In total, over 3,500 lots were sold during the four day event to celebrate the merger of two of Lincolnshire's oldest established salerooms.
The highlight of the Grantham sale was a collection of four paintings by the artist Edward Brian Seago (1910-1974) which were being sold by the family of Sir Guy and Lady Lawrence. Sir Guy Lawrence was the deputy chairman of J. Lyons and Co who made several well-known brand acquisitions for the company, including Tetley Tea and Findus. The pictures sold for £76,000.
Among the paintings by Seago, an oil on board, titled 'A Suffolk Farm' fetched £29,000, well above its £15,000 to £25,000 estimate, whilst 'Red dogwood in the snow' sold for £20,000. 'The Pink House, Venic', a watercolour which was purchased from Marlborough Fine Art in December 1970, fetched £9,000, over its £5,000 and £8,000 estimate.
Another watercolour titled 'Street Stalls, Wanchai' created the highest price for a watercolour by the artist at £18,000 since the height of the market in the early '90s.
A painting by the artist John Piper (1903-1992) titled 'Elizabethan Dance' also outstripped its estimate of £5,000 to £7,000 to fetch £10,000, selling to a local private collector. The signed and framed gouache and watercolour was the original artwork for one of a series of Lyons Restaurants lithographs. The painting was lot number 17 in a catalogue of original works produced by J. Lyons Ltd, Cadby Hall, London, in December 1974. Priced at £510, it was purchased by the current vendor's family for £550.80 and was sold with the original sales invoice.
A painter of architecture, landscape and abstract compositions, Piper exhibited 52 works at Lincoln Cathedral and designed a tapestry at Long Sutton. Several of his works are held in the Tate Collection.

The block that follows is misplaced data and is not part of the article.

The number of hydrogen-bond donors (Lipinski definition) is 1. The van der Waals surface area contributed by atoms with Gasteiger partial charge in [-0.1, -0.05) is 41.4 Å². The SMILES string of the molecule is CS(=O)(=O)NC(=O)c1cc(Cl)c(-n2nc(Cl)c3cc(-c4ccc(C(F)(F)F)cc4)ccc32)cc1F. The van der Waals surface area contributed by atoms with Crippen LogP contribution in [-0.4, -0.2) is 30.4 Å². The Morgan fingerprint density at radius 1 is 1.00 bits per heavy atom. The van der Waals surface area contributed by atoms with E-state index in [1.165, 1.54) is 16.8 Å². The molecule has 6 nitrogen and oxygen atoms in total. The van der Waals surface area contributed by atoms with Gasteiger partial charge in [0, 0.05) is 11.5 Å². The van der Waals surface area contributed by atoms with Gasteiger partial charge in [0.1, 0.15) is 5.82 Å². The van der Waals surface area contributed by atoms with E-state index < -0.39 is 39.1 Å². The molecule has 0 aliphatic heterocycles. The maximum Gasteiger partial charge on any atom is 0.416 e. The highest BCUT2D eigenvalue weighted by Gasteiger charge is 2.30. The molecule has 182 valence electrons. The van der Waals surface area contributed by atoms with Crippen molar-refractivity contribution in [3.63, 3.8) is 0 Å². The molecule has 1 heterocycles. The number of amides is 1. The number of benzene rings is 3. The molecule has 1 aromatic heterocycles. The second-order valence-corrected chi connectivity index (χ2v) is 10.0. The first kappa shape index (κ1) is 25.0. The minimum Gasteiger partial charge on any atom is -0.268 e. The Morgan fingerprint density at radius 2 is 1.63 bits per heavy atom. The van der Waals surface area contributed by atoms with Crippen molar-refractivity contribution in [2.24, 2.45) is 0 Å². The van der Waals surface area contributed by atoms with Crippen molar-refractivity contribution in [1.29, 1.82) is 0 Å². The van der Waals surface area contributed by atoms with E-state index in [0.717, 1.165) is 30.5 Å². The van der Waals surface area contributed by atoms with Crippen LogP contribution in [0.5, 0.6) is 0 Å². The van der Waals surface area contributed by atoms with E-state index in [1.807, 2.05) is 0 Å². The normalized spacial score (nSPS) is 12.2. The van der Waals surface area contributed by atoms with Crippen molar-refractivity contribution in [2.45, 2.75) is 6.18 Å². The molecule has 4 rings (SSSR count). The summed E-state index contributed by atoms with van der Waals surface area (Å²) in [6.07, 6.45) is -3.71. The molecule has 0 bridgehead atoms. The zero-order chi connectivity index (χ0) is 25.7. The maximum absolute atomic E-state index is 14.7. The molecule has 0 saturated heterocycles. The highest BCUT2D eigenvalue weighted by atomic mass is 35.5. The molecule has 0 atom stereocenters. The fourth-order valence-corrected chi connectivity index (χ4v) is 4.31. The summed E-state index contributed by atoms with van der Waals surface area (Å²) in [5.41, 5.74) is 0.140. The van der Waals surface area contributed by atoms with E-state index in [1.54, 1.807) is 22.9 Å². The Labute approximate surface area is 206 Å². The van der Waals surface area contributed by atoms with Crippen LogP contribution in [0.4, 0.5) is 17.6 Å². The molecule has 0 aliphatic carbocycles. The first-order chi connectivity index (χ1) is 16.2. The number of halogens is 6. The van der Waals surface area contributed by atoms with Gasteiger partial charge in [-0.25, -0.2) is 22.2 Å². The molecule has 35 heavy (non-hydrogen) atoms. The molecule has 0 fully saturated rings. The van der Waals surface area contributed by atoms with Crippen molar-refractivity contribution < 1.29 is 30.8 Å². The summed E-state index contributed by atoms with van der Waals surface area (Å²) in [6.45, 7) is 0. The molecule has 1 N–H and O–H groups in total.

One of the highlights at the Lincoln sale rooms was a Wedgwood Fairyland lustre vase with a Candlemass pattern which fetched £2,800. The vase had been brought into the free Friday valuation clinic by its owner who had no idea of its value.
A similar Fairyland lustre 'Moorish' octagonal bowl designed by Daisy Makeig-Jones with the interior decorated with a 'Smoke Ribbons' pattern fetched £2,600.
The clocks section included over 30 timepieces including a George III eight-day longcase clock by G. Jackson of Gainsborough circa 1780 which was consigned by a Lincoln-area family and fetched £1,400.
According to a local clock expert, its maker George Jackson was said to be a 'very eccentric character' who attended Blyton feast every year for 60 years, always sat in the same seat and ordered roast rabbit. He added: 'He never drank tea, substituting only English wild plants principally Egremont, and in seeking this near Risby, he died overcome with heat aged 83 in 1831.'
Among the pottery, a pair of 19th century green and white overlay table lustres fetched £700 and two vases, one pink with hand painted flowers and the other decorated with gold overlay, fetched £320 and £300 respectively.
Meanwhile, a Moorcroft vase, estimated to fetch between £250 and £350, fetched £1,600 due to its unusual pattern, believed to be a version of 'Anemone', which had never been seen before even by a specialist dealer.
The auctioneers continue to achieve very strong prices for gold and silver with 43 gold medallions, each struck with a monarch of Britain, fetching £2,700.
Among the paintings and prints, an oil on board of Whitby Harbour by the artist Walter Linsley Meegan (1859-1944) fetched £1,700, well above its £400 to £600 estimate. The painting was brought into the auction room during a free Friday valuation clinic and was bought by a collector from the Whitby area.
In the furniture sections, quality again proved the most important factor with a William and Mary walnut bureau selling for £4,200 at Grantham.